A recent Premium update sent out to subscribers detailed potential storm scenarios on our short-term weather models as the storm unfolds. Relevant portions have been freely attached below:
I think the HRRR model is out to lunch with this. It was good with the other storm, but so was the NAM. A short-term NAM/HRRR is hard to ignore, but here we see them at complete odds. At the same time, the NAM is likely entirely overdone. Looking at RAP guidance, you have this. A reasonable depiction through 7 AM showing about 10 inches having fallen region-wide with another 6-8 inches to go, except in New Haven where upwards of a foot may already be on the ground with maybe another foot to go. Recent surface observations show that the RAP has initialized fairly well, but the storm is slightly stronger and a little further northwest. You can see the current surface chart here. The low will rapidly strengthen as it moves to the north and gets captured by a 500mb upper level low. The question is how far west does that upper level low pull the surface low pressure, as that is where we will find the heaviest banding and snowfall. The NAM and ECMWF show a complete capture, pulling the storm west enough to create all out blizzard conditions in the SWCT/NY. Other guidance does not show enough of a capture for that, and thus some of these very high snow accumulation forecasts would bust. If the storm doesn’t capture the surface low properly, even my forecast would bust despite being on the lower end with a 16 inch minimum. If I see signs that the capture does not occur as planned, the immediate response would be to lower Westchester County to a 10-18 inch range, while maybe tweaking Fairfield County and holding with New Haven County. Right now, I do not see enough evidence to change the forecast, so I am holding firm with it. There is just a very high bust potential with the storm due to this tight gradient.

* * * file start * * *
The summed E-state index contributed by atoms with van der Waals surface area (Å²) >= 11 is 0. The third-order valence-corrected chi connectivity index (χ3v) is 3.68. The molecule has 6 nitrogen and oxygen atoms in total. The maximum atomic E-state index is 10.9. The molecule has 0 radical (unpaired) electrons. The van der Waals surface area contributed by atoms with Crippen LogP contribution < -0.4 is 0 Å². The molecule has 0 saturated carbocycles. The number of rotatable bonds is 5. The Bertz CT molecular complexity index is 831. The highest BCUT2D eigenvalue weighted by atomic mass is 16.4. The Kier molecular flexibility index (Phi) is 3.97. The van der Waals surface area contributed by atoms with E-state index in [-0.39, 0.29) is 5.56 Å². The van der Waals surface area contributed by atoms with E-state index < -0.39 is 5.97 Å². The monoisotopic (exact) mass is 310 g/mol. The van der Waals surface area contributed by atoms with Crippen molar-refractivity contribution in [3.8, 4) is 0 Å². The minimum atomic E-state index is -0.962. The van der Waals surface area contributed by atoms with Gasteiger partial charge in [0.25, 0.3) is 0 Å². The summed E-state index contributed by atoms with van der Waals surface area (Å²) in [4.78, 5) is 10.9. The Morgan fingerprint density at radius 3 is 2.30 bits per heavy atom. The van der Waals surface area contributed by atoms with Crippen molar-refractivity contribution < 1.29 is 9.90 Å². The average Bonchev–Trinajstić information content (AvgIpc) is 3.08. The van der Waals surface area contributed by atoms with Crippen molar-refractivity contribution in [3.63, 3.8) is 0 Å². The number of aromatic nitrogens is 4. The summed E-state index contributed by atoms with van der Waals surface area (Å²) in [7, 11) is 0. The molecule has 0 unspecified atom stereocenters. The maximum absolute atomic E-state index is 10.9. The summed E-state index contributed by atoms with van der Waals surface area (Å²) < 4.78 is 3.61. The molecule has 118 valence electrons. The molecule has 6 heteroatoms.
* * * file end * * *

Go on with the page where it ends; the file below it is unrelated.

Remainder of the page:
Observations thus far, however, seem to support some of the further west and strong forecasts, which is why the NWS is holding firm with their aggressive forecasts across the region. I don’t really blame them. It all just comes down to the next 6 hours 15,000 feet in the atmosphere, and how a low pressure center can cut off up there and influence the low pressure forming at the surface. Observations are going to be key to determining exactly where the worst conditions and impacts are to set up, and for many if and when they lose power. I still do not expect power outages to be widespread, and they may not even be scattered in some of the better scenarios, but it is not yet time to let down your guard in case that convective banding finds a way to set up over the region. Either way, some weather models are going to completely bust on their forecasts as they predict a sharp cutoff across a slightly different area. In the scheme of things, this is such a small difference of where exactly the western edge of a storm is. It just so happens that the storm is far enough east to put us right on that borderline between getting into that heaviest banding and missing out on the real heavy snow, and that is what all my time is currently concentrated on.
The next free update will be published around 8 PM.